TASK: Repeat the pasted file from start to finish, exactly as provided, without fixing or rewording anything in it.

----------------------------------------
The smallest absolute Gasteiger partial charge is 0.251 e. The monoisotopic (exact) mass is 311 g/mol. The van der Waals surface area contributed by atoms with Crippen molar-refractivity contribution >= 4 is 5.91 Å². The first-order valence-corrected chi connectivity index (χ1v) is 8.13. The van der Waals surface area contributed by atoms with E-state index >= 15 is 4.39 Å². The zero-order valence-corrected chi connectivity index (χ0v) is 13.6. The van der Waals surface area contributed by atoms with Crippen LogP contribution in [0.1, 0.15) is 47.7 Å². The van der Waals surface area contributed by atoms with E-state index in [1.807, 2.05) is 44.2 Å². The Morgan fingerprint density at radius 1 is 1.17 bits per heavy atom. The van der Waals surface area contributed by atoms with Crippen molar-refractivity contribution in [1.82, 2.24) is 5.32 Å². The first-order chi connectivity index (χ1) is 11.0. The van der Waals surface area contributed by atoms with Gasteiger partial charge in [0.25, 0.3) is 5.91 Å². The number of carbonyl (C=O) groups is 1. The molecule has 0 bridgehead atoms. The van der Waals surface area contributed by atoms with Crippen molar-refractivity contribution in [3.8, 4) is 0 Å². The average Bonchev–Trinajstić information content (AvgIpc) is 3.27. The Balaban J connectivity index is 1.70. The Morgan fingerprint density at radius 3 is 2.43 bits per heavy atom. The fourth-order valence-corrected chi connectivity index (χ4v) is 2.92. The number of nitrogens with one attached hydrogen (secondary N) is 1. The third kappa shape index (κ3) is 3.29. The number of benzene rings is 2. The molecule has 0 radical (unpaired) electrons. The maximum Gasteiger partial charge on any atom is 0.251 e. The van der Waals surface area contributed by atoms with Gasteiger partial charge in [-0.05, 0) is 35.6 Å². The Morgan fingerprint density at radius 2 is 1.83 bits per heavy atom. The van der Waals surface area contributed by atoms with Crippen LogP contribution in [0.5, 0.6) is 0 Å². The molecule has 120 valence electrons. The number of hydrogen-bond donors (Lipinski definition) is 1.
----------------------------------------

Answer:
The smallest absolute Gasteiger partial charge is 0.251 e. The monoisotopic (exact) mass is 311 g/mol. The van der Waals surface area contributed by atoms with Crippen molar-refractivity contribution >= 4 is 5.91 Å². The first-order valence-corrected chi connectivity index (χ1v) is 8.13. The van der Waals surface area contributed by atoms with E-state index >= 15 is 4.39 Å². The zero-order valence-corrected chi connectivity index (χ0v) is 13.6. The van der Waals surface area contributed by atoms with Crippen LogP contribution in [0.1, 0.15) is 47.7 Å². The van der Waals surface area contributed by atoms with E-state index in [1.807, 2.05) is 44.2 Å². The Morgan fingerprint density at radius 1 is 1.17 bits per heavy atom. The van der Waals surface area contributed by atoms with Crippen molar-refractivity contribution in [1.82, 2.24) is 5.32 Å². The first-order chi connectivity index (χ1) is 11.0. The van der Waals surface area contributed by atoms with Gasteiger partial charge in [0.25, 0.3) is 5.91 Å². The number of carbonyl (C=O) groups is 1. The molecule has 0 bridgehead atoms. The van der Waals surface area contributed by atoms with Crippen molar-refractivity contribution in [3.8, 4) is 0 Å². The average Bonchev–Trinajstić information content (AvgIpc) is 3.27. The Balaban J connectivity index is 1.70. The Morgan fingerprint density at radius 3 is 2.43 bits per heavy atom. The fourth-order valence-corrected chi connectivity index (χ4v) is 2.92. The number of nitrogens with one attached hydrogen (secondary N) is 1. The third kappa shape index (κ3) is 3.29. The number of benzene rings is 2. The molecule has 0 radical (unpaired) electrons. The maximum Gasteiger partial charge on any atom is 0.251 e. The van der Waals surface area contributed by atoms with Gasteiger partial charge in [-0.05, 0) is 35.6 Å². The Morgan fingerprint density at radius 2 is 1.83 bits per heavy atom. The van der Waals surface area contributed by atoms with Crippen LogP contribution in [0.5, 0.6) is 0 Å². The molecule has 120 valence electrons. The number of hydrogen-bond donors (Lipinski definition) is 1.